FFB Children of BTs Part I

Last year, we were zocheh to host Rabbi Lazer Brody for our first Beyond BT melava malka. As my wife and I were discussing my plans for getting to Passaic motzei shabbos, our (now 14 year old) daughter asked to come along. My wife and I had previously decided that we wouldn’t be bringing any of the kids (even though this daughter is probably more mature than I am) and we jokingly told her “Sorry, it’s only for BTs”. She immediately responded “Yeah, but I have BT blood”. The kid is right.

BTs raising their FFB children face many, many challenges such as balancing how much of their past to reveal to their children, keeping up with their children’s studies and walking the tightrope of relations with non-frum relatives. But, in my humble opinion, FFB children raised by BT parents tend to exhibit a certain indescribable quality. Those BTs among us who have been zocheh to have children know that the challenge of BTs raising FFBs is a unique one. It is at times, daunting, rewarding, hilarious and, let’s face it, often downright scary.

I do not profess to be a parenting expert or an expert parent. I do profess to be a parent and to having many BT friends who are parents. In a way, I guess that qualifies me to discuss this issue. In this piece, I intend to highlight some of the major parenting issues and challenges facing BT parents, as I see them. Feel free to disagree, I’m sure you will:) .

In order to write a piece of this length, it helps to use acronyms. However, I haven’t yet stumbled upon a good acronym for children of BTs (I’ve tried SOBs [sons/daugher of Baalei Tesuva], too heavy with negative connotation, FFPs [frum from parents], too lacking in any personal input or choice on the part of the child and FFBBDBPBT [frum from birth but different because parents are baalei teshuvah], just too long. So, for the purpose of this piece, I will call them CBTs (children of Baalei Teshuvah).

My personal take is that well adjusted CBTs combiine the best of both worlds. They often have the bren and entusiasm that BTs are famous for (no, that does not mean that FFBs do not have enthusiasm) and the formal learning, schooling, skills and social structure of an FFB (no, that does not mean that BTs don’t have formal learning, schooling, skills and social structure). There is often a seriousness of purpose and an acceptance of Jewish responsibility that is not always found in non-CBTs. I recognize that this is an extreme generalization so let’s just say that CBTs have the potential to synthesize the best of the BT world and the best of the FFB world. We often decry the rift between the FFB and BT worlds and the challenges of BT integration and/or acceptance. CBTs have the opprtunity to integrate without shedding the positive aspects of a BT outlook. In life, the greatest potentialities walk hand-in-hand with the greatest potential pitfalls. Let’s identify some of these potential pitfalls and some possible approaches for avoiding them.

Great Expectations and Vicarious Living

Some BTs bemoan “lost time”, meaning that they feel like they wasted a good portion of their lives doing non-Torah things. A symptom of this “lost time” syndrome is that one might feel, perhaps subconsciously, that since their children were born into frum homes, they will direct their lives in such a manner as they think they would have lived if they were born into frum homes. One might also think that each of his children should be the gadol hador as opposed to being the best chaim or chaya he\she can be, living up to their personal potential and not to our “wannabe” dreams. The result of this vicarious parenting approach is often undue pressure, unrealistic expectations and the squelching of individuality.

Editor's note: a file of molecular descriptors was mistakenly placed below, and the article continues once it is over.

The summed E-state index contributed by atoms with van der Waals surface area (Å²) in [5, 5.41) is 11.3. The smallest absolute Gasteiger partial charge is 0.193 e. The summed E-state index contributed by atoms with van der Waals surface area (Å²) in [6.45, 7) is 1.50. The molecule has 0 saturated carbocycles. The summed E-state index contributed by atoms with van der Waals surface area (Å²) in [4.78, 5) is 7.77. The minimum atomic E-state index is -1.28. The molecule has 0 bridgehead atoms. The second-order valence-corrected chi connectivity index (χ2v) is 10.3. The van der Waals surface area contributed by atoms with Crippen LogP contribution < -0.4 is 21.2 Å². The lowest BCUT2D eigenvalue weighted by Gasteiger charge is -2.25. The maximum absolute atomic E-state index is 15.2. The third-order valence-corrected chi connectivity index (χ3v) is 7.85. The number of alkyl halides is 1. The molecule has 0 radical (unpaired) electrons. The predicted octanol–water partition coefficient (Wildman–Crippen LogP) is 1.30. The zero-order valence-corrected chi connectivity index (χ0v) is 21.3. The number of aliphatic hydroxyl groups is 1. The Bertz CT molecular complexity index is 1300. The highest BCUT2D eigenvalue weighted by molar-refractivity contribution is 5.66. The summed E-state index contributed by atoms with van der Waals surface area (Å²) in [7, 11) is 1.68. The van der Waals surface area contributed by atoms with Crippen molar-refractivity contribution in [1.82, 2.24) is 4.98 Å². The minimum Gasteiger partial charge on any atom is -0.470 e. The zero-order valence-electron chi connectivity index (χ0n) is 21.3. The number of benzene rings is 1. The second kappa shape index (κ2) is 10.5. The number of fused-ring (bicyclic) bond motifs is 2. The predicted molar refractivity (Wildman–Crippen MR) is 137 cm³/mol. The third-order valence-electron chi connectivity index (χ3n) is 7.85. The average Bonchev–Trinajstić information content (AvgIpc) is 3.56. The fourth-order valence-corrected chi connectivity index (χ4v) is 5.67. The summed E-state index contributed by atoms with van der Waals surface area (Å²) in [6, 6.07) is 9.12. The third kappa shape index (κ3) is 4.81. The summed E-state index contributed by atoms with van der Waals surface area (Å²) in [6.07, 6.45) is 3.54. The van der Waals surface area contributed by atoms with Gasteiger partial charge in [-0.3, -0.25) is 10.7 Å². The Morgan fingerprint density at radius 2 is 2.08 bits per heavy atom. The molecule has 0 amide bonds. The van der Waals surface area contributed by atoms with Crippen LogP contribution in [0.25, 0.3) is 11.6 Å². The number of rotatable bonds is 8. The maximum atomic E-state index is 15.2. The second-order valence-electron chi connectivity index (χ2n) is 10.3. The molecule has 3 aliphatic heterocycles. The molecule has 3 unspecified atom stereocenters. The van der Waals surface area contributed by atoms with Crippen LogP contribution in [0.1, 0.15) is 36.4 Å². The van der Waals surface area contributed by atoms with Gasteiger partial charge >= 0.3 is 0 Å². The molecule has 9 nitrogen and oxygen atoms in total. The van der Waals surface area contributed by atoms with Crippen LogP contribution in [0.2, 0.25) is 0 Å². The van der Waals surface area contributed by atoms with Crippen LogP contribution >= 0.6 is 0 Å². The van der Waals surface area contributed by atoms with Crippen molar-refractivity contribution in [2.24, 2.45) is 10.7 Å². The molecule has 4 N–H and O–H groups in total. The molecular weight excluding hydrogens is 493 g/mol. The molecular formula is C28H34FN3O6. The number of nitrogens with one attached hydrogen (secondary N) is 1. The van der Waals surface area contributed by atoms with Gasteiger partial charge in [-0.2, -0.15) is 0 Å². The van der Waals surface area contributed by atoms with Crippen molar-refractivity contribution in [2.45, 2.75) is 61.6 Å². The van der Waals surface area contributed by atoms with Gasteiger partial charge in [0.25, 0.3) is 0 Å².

Perhaps, the best way to address this issue is by first addressing it in our own lives. In addition to the parenting problems mentioned above, this “lost tim e” syndrome can be depressing and debilitating. I think that two approaches can help in that regard.

1. I have a family member who is a giores (convert). Shortly after she was megayer (converted), she told her Rav that she felt like she had wasted her whole life chasing sheker (falsehood). The Rav responded that Bnai Yisroel spent 40 years wandering in the desert before reaching Eretz Yisrael. It was 40 years of complaining, wrong turns and sins. That 40 years was necessary in order for Bnai Yisroel to reach the “holy land”. They couldn’t have gotten there without it. He continued, “You couldn’t have and wouldn’t have gotten to yiddishkeit if it weren’t for your own wanderings. “

2. The other approach was laid out by Rabbi Brody. Rabbi Brody says that we have to realize that we were born into non-frum families because that’s exactly where Hashem wanted us born. To quote Rabbi Brody “what, there wasn’t enough room for you in a family in Boro Park or Bnei Brak?!”. Along with that understanding comes the fact that Hashem determined that you be born into a non-frum family in order to grow from that and to bring something different, something special to the frum world.

Coming to terms with our own uniqueness and individual role will help us to appreciate and foster the individuality of our children, thereby avoiding vicarious parenting.

Stigmatism and Pomposity

I find that there is an interesting dichotomy in how many BTs view themselves. Some feel as if they are second class citizens and will do anything to hide the fact that they are BTs (that is not to say that all BTs who are very discrete about the fact that they are BTs do so for this reason and that there are never good reasons to do so). Others wear their BT status as a badge of pride. This can also be detrimental when taken to extremes. The way we view ourselves and our frumkeit is usually picked up by our children. BTs who are embarrassed that they are BTs will have children who may feel inferior or not as good as their non-CBT peers. On the flip side, BTs who take an extreme, unhealthy pride in their BT status can expect their children to develop a hloier-than-thou attitude toward their non-CBT peers.